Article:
Waterspouts possible in Lake Michigan, forecasters warn – NBC Chicago

Waterspouts are possible in Lake Michigan Wednesday, including potentially in the Chicago area, forecasters warn.

The National Weather Service in Chicago postponed its weekly radio test Wednesday morning “due to thunderstorm and waterspout potential in our Lake Michigan coverage area,” the agency said.

The test was rescheduled for between 11 a.m. and noon Thursday.

In the Milwaukee area, the National Weather Service warned residents to “be on the lookout for waterspouts” with scattered showers and storms possible.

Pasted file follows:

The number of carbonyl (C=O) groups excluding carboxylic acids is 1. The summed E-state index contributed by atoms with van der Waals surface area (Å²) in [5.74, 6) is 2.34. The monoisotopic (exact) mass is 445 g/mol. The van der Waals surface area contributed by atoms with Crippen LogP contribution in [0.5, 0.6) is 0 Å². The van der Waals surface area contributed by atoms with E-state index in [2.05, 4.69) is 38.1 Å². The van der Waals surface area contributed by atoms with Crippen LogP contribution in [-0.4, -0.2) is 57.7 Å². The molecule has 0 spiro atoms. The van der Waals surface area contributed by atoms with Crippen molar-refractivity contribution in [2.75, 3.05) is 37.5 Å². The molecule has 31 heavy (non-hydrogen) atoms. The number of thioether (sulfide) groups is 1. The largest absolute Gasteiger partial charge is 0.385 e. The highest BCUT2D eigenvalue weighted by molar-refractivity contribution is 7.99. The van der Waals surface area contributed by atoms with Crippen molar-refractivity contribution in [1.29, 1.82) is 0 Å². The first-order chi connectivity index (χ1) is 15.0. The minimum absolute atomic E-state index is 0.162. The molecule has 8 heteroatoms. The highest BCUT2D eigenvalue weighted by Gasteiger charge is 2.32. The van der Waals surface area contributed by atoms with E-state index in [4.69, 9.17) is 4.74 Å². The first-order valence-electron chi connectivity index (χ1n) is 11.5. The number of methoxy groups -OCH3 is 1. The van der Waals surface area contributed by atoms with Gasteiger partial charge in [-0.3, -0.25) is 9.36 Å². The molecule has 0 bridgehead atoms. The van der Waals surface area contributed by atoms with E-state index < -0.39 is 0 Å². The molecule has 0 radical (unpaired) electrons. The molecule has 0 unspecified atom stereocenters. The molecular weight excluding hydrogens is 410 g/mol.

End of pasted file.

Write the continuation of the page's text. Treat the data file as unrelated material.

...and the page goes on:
Images showed what appeared to be a waterspout in Shorewood, Wisconsin, just outside of Milwaukee.

What is a waterspout?

According to NWS, there are two types of waterspouts. They are called fair weather waterspouts and tornadic waterspouts.

“Tornadic waterspouts are tornadoes that form over water, or move from land to water,” the NWS reports. “They have the same characteristics as a land tornado. They are associated with severe thunderstorms, and are often accompanied by high winds and seas, large hail, and frequent dangerous lightning.”

The ones being seen in Lake Michigan appeared to be tornadic waterspouts.

“This is caused by cold air over a uniformly warm Lake Michigan,” according to the NBC 5 Storm Team, which warns that “direct contact can be dangerous.”

Fair weather waterspouts develop on the surface of the water and build upward, but are typically not associated with thunderstorms.

Should a waterspout move onshore, a tornado warning is issued, NWS reports.